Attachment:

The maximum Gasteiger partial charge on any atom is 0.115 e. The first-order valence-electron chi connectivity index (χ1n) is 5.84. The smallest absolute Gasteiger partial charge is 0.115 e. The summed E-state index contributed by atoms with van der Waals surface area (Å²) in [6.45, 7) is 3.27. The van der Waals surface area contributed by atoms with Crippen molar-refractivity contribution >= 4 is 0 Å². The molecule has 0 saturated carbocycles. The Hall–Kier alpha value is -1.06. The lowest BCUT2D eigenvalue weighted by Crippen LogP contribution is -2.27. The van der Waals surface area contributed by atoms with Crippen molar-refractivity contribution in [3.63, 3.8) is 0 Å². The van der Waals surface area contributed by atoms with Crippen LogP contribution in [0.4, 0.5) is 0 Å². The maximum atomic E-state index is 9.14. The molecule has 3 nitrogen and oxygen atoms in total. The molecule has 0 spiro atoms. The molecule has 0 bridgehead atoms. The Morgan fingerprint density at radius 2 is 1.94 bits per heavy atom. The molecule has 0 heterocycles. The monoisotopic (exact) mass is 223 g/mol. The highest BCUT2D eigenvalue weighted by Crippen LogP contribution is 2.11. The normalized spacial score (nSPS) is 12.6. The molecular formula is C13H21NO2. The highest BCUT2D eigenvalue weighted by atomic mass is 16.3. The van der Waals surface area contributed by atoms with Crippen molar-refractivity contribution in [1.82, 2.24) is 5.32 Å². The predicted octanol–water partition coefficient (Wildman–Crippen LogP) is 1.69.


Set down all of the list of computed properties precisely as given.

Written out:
The maximum Gasteiger partial charge on any atom is 0.115 e. The first-order valence-electron chi connectivity index (χ1n) is 5.84. The smallest absolute Gasteiger partial charge is 0.115 e. The summed E-state index contributed by atoms with van der Waals surface area (Å²) in [6.45, 7) is 3.27. The van der Waals surface area contributed by atoms with Crippen molar-refractivity contribution >= 4 is 0 Å². The molecule has 0 saturated carbocycles. The Hall–Kier alpha value is -1.06. The lowest BCUT2D eigenvalue weighted by Crippen LogP contribution is -2.27. The van der Waals surface area contributed by atoms with Crippen molar-refractivity contribution in [3.63, 3.8) is 0 Å². The van der Waals surface area contributed by atoms with Crippen LogP contribution in [0.4, 0.5) is 0 Å². The maximum atomic E-state index is 9.14. The molecule has 3 nitrogen and oxygen atoms in total. The molecule has 0 spiro atoms. The molecule has 0 bridgehead atoms. The Morgan fingerprint density at radius 2 is 1.94 bits per heavy atom. The molecule has 0 heterocycles. The monoisotopic (exact) mass is 223 g/mol. The highest BCUT2D eigenvalue weighted by Crippen LogP contribution is 2.11. The normalized spacial score (nSPS) is 12.6. The molecular formula is C13H21NO2. The highest BCUT2D eigenvalue weighted by atomic mass is 16.3. The van der Waals surface area contributed by atoms with Crippen molar-refractivity contribution in [1.82, 2.24) is 5.32 Å². The predicted octanol–water partition coefficient (Wildman–Crippen LogP) is 1.69.